When expressing health concerns to a friend, many people may be sick of hearing: “Have you tried yoga?” But there’s more to it than you think. Yoga has the potential to help you with both your physical health and your mental health, as it aims to bring together the mind and the body.
It shouldn’t be used in place of medication, says Liz Joy Oakley, yoga instructor at MoreYoga, but it can be hugely beneficial for a range of health conditions.
“It can be used as a preventative method alongside being a useful and effective tool in improving existing health issues,” she says – such as insomnia, chronic back pain, high blood pressure, diabetes, sciatica, heart disease, arthritis and high cholesterol.
Clear your mind
First and foremost, many people use yoga as a stress management technique, and there’s evidence that it can lower cortisol levels (the stress hormone) in patients with depression if practised regularly.
“Yoga teaches relaxation, mindfulness and breathing techniques which are very useful for individuals to use as coping strategies to help with stress or anxiety, fatigue or depression,” says Doug Jones, a physiotherapist at The Manchester Institute of Health & Performance (MIHP).
Jessica Skye, founder of Fat Buddha Yoga, adds that it can even aid poor sleep due to increased dopamine levels.
“Learning to switch off a busy mind and focusing on what we’re feeling and doing means we’re more mindful,” she says, as yoga enables you to recognise negative thought patterns and thus actively try to stop the vicious insomnia-anxiety cycle.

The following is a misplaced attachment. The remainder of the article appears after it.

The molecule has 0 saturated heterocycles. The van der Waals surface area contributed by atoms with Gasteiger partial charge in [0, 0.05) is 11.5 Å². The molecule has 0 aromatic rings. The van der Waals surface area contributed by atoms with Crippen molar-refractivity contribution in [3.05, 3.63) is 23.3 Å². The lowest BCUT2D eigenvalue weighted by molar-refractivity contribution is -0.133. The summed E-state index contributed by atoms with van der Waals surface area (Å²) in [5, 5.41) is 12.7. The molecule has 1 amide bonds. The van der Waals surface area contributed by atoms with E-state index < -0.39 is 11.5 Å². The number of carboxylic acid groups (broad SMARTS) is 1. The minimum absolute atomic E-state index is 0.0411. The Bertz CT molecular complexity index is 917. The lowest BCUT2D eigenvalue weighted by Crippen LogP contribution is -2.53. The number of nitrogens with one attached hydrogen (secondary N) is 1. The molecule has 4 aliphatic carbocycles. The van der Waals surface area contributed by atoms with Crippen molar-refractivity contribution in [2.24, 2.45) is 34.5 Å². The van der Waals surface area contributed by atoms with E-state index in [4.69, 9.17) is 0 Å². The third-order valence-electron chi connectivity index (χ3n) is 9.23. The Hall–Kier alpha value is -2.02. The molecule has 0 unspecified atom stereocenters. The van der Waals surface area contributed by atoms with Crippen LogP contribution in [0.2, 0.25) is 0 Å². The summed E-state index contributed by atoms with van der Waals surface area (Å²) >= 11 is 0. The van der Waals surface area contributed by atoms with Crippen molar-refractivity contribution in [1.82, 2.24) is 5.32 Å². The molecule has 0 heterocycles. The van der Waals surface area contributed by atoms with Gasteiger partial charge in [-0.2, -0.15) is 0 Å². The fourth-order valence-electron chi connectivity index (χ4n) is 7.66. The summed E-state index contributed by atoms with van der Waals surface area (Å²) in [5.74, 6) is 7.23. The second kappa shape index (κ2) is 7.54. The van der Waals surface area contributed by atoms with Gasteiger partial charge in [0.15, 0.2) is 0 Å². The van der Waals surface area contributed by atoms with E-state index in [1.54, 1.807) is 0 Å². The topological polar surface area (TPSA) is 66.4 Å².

Contrary to popular belief, yoga really is a workout. It can improve your posture, balance and core strength.
The benefits for your body don’t end there. “Regular and dedicated yoga practice can help to prevent physical injuries [such as] cartilage and joint breakdown, protect your spine and improve bone health,” reveals Oakley.
Additionally: “There is research linked to yoga also being effective in helping the lymphatic system fight infection,” she adds.
As it improves your range of motion and mobility, it can also be beneficial for joint stiffness, muscle spasms and pain. There has even been a study detailing its effectiveness in relieving chronic knee pain due to osteoarthritis.
“Yoga can be very useful for undoing the harmful effects of prolonged sitting at a desk and help with releasing the characteristic tight hips and stiff spines associated with sedentary workers,” notes Jones.
Perhaps even more surprisingly, he says that people who suffer with chronic headaches may benefit from yoga, as some poses help to relieve tension in the head.
As for the breathing exercises, there has been a study on yoga’s potential to ease asthma symptoms.
Good for your gut
Skye suggests the calming effects of yoga that lower stress hormones also mean good things for your digestive system as it puts the body into ‘rest digest’ mode (the opposite to fight or flight).
“This calms the parasympathetic nervous system, sending relaxing signals to the brain – this is why we sigh and why you’re told to breathe and count to ten when stressed.